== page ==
Financial Spring Cleaning

Andy Reynolds

As lingering chilly days or rainy days occur during early spring, take some time to consider reviewing your current finances.  The top three financial spring-cleaning tasks are:

  • Review your credit report from a free service such as annualcreditreport.com.
  • Review your emergency fund status and create a plan to add to savings if it is insufficient.
  • Review the “B” word… BUDGET

 

Happy Tax Day Folks!  Today marks the end of a tax season for some and a chaotic scramble for others.  Fortunately for most, taxes can now be in the rearview mirror and more “fun” tasks can be considered… such as… Financial Spring Cleaning!!  This activity is fun for all ages and can even be a family event.  So, grab a bowl of popcorn and keep reading…

 

In all seriousness, below are several items that we always recommend to clients during this time of year.  They may not be as exciting as dinner and a movie or going to see your favorite band, but taking some time to do them will pay you dividends in the future.

 

#1 – Check Credit Report.  I am not surprised to say that I am receiving more and more questions about online hacking, credit monitoring, phishing emails, and the robo dialers saying your identity has been compromised.  Unfortunately, it is the word we live in.  We recommend annual visits to www.annualcreditreport.com to receive a free credit report of all of your open financial accounts (banking, investment, credit cards, mortgages, etc.).  This is a truly free service and it will allow you to determine if 1) a new account has been opened in your name 2) you have forgotten about an account or 3) you have an account open that you no longer need.

 

#2 – Emergency Fund.  We believe an emergency fund should hold 3-6 months worth of expenses.  This is one of the highest priorities for everyone, no matter their age or financial status.

 

#3 – Review the B word…. BUDGET.  One of my favorite budget stories is from a family friend who uses the Mint.com app.  She said they have never gone over budget… and I was quite impressed.  She said, “it’s easy, just increase your budget for any category on the last day if your expenses are too high for that month; guaranteed to always be on budget!”  That certainly is one way to stay within your budget, but a more practical way is to plan ahead and provide enough flexibility for the unknowns.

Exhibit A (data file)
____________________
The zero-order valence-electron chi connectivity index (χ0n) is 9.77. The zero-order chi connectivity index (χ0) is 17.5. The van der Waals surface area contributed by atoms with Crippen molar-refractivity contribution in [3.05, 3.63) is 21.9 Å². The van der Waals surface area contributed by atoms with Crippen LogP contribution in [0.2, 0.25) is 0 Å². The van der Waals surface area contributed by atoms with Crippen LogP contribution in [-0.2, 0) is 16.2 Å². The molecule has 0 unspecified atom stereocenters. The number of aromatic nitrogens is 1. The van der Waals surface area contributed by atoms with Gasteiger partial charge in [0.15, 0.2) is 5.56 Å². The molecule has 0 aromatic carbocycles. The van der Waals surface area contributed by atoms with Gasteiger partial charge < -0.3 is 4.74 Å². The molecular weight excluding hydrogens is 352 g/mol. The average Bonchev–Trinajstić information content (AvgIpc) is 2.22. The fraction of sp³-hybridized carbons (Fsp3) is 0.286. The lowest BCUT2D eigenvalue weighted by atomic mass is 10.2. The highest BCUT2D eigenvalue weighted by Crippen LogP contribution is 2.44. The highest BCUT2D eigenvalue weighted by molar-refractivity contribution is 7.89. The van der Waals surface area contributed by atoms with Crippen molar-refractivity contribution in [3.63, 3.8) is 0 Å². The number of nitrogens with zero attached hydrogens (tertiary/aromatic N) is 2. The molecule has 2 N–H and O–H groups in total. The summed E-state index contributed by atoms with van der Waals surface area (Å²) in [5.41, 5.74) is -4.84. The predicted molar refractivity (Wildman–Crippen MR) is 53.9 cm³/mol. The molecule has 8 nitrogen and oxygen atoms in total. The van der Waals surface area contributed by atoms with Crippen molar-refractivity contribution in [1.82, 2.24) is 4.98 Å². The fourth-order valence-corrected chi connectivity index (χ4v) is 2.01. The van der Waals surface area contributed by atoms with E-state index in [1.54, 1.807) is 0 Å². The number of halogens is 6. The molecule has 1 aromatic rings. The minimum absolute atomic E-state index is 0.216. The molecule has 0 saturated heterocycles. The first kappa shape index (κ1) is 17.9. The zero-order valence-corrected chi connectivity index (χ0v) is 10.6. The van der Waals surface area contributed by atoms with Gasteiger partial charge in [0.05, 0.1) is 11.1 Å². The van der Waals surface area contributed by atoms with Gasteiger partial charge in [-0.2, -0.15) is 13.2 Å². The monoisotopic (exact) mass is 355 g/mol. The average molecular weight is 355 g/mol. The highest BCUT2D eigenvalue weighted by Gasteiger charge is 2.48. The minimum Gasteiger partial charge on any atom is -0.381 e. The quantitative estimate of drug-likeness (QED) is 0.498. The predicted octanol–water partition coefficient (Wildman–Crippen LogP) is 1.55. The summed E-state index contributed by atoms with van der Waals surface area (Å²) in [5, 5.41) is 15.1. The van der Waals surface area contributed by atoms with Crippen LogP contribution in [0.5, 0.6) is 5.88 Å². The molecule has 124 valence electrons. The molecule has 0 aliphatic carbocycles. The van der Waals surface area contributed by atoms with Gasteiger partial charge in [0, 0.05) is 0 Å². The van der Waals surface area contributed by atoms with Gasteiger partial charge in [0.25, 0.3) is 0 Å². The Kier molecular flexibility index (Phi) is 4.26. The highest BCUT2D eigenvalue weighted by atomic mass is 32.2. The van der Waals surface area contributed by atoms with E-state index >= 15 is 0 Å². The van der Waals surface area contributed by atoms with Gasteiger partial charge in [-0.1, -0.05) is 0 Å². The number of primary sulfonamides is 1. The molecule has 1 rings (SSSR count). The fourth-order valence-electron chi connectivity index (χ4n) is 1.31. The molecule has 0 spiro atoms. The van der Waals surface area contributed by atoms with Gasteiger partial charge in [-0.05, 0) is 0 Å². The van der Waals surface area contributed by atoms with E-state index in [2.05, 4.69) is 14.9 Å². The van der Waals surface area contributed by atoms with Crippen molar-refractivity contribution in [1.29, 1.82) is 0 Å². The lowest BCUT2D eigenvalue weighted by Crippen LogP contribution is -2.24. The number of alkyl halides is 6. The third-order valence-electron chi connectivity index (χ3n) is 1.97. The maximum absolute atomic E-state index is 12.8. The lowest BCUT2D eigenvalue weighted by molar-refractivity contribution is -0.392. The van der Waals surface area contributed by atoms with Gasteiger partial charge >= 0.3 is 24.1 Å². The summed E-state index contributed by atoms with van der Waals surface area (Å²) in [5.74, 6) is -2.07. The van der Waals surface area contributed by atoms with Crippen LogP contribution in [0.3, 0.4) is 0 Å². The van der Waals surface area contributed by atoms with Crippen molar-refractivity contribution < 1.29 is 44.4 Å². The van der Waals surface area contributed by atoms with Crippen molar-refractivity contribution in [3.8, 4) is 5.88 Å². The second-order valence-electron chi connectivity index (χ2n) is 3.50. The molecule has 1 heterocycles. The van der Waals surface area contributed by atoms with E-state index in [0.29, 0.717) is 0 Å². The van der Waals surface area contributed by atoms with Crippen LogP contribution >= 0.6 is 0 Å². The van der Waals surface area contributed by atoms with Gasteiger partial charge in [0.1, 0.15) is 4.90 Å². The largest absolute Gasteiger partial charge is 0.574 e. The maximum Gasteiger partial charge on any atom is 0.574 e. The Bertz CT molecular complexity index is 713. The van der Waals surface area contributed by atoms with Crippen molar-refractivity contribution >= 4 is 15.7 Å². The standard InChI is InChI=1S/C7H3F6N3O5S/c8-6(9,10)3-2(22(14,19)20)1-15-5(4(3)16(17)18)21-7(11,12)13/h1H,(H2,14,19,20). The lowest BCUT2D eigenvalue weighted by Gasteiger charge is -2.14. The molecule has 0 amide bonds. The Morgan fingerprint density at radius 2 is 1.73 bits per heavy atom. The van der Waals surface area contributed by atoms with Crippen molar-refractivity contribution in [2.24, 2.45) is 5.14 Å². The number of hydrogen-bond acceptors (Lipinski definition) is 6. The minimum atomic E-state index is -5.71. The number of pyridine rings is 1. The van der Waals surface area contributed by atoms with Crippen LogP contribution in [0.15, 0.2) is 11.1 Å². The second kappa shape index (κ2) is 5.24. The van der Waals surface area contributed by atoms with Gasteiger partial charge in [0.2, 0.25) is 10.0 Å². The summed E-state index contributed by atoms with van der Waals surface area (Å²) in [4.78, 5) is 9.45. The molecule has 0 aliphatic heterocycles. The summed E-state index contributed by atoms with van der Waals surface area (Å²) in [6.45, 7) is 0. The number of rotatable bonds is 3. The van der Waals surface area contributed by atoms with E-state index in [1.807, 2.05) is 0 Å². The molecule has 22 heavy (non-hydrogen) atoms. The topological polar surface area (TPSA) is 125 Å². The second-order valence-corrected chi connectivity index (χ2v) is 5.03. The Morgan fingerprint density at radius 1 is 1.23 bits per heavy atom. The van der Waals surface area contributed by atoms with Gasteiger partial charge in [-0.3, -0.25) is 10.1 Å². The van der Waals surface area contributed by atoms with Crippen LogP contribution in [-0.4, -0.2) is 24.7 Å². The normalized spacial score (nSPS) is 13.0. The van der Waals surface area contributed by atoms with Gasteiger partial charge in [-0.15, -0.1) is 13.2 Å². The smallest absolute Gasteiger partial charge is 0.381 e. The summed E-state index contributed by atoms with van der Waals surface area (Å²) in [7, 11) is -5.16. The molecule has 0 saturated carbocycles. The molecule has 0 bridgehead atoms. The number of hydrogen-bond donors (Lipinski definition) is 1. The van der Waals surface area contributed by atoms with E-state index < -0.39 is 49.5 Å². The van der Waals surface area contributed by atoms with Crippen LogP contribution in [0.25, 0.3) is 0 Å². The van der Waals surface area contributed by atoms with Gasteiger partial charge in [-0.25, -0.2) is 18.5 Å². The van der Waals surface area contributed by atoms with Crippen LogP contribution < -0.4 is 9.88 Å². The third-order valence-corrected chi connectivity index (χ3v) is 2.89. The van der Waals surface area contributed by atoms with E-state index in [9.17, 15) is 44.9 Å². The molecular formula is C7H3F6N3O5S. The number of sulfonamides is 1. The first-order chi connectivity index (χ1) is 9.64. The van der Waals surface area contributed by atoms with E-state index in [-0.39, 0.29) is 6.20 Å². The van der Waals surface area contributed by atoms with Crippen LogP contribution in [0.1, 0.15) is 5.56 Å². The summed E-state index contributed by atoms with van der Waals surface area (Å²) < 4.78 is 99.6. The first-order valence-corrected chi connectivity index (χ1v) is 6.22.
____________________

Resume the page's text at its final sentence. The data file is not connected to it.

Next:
#4 – Review Withholding Amounts.  So, your taxes are now done and you can forget about taxes for 12 months, right?  WRONG!  With major tax reform we are just now seeing how it is impacting people.  This is a great time to review the amount that you withheld during 2018 and see if you should be withholding more or less.  The IRS provides a free calculator that can help most taxpayers plan for their 2019 taxes, here is the link: https://apps.irs.gov/app/withholdingcalculator/.  The most common strategy we are now discussing with people is how to make charitable contributions in light of the newly established standard deduction thresholds.  We have written at length about this and are happy to speak to anyone about these concepts.

 

#5 – Review Beneficiaries & Review Estate Plan.  These tasks unfortunately do not happen frequently enough.  We advise people to review both of these annually.

 

#6 – Review Insurance Policies.  Insurance policies are frequently established and never thought about again.  This time of year is a great time to think about your coverages and if they are still appropriate for you.

 

#7 – Shred Old Information.  We are talking about spring cleaning, right?  Take a little time to clean up your filing cabinet and get rid of old documents.  Generally, accountants recommend that you maintain full tax returns and all supporting documents for 7 years.  After 7 years, they recommend that you maintain only the tax return, all supporting data can be shredded.  For most other documents, we recommend holding onto a “current” copy for at least 12 months (such as bank statements, investment statements, mortgage statements, etc.) and then replacing the older versions with newer versions annually.

 

#8 – Price Shop Major Fixed Expenses.  When reviewing your budget, look for fixed items that you have signed up for on a subscription basis and consider whether you still need them, or if technology has helped create a better option.  This may include utilities, satellite radio, streaming music, television, internet, social/fitness clubs, cell phone provider, etc.  A great example of this personally is our television service.  About a year ago, I decided to cut the cord and switch from cable to Hulu.  I couldn’t be more pleased with the decision, as I cut my cable bill (not internet) from about $90 to $40 and actually got MORE channels.  This space is filled with competitors (YouTube TV, Sling, DirectTVNow, etc.) which is creating significant competition and keeps the pricing low while providing a similar experience to cable.

 

#9 – Increase Maximum Retirement Deferrals – If you are currently maxing out retirement benefits, confirm that you have increased the withholding amount for 2019.

 

#10 – Create an Audacious Goal – Consider seeking a goal for 2019 that makes you a little uncomfortable… if you strive towards it, it may be the best decision you make all year!

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